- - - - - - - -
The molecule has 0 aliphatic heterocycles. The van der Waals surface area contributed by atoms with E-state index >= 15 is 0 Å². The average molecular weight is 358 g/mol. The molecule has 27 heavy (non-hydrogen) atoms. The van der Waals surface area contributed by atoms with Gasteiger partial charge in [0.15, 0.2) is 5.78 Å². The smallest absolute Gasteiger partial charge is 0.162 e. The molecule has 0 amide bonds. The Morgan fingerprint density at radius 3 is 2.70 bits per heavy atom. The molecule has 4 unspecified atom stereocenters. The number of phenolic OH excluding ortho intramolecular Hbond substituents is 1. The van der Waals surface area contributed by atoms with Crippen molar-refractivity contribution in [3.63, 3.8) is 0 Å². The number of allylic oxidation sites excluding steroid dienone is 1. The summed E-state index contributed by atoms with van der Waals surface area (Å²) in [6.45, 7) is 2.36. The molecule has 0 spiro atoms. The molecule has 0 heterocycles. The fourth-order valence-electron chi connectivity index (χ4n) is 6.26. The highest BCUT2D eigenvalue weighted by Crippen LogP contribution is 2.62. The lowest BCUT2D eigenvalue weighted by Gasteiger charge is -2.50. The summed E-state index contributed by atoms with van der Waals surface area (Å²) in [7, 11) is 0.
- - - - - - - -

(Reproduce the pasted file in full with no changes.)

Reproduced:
The molecule has 0 aliphatic heterocycles. The van der Waals surface area contributed by atoms with E-state index >= 15 is 0 Å². The average molecular weight is 358 g/mol. The molecule has 27 heavy (non-hydrogen) atoms. The van der Waals surface area contributed by atoms with Gasteiger partial charge in [0.15, 0.2) is 5.78 Å². The smallest absolute Gasteiger partial charge is 0.162 e. The molecule has 0 amide bonds. The Morgan fingerprint density at radius 3 is 2.70 bits per heavy atom. The molecule has 4 unspecified atom stereocenters. The number of phenolic OH excluding ortho intramolecular Hbond substituents is 1. The van der Waals surface area contributed by atoms with Crippen molar-refractivity contribution in [3.63, 3.8) is 0 Å². The number of allylic oxidation sites excluding steroid dienone is 1. The summed E-state index contributed by atoms with van der Waals surface area (Å²) in [6.45, 7) is 2.36. The molecule has 0 spiro atoms. The molecule has 0 heterocycles. The fourth-order valence-electron chi connectivity index (χ4n) is 6.26. The highest BCUT2D eigenvalue weighted by Crippen LogP contribution is 2.62. The lowest BCUT2D eigenvalue weighted by Gasteiger charge is -2.50. The summed E-state index contributed by atoms with van der Waals surface area (Å²) in [7, 11) is 0.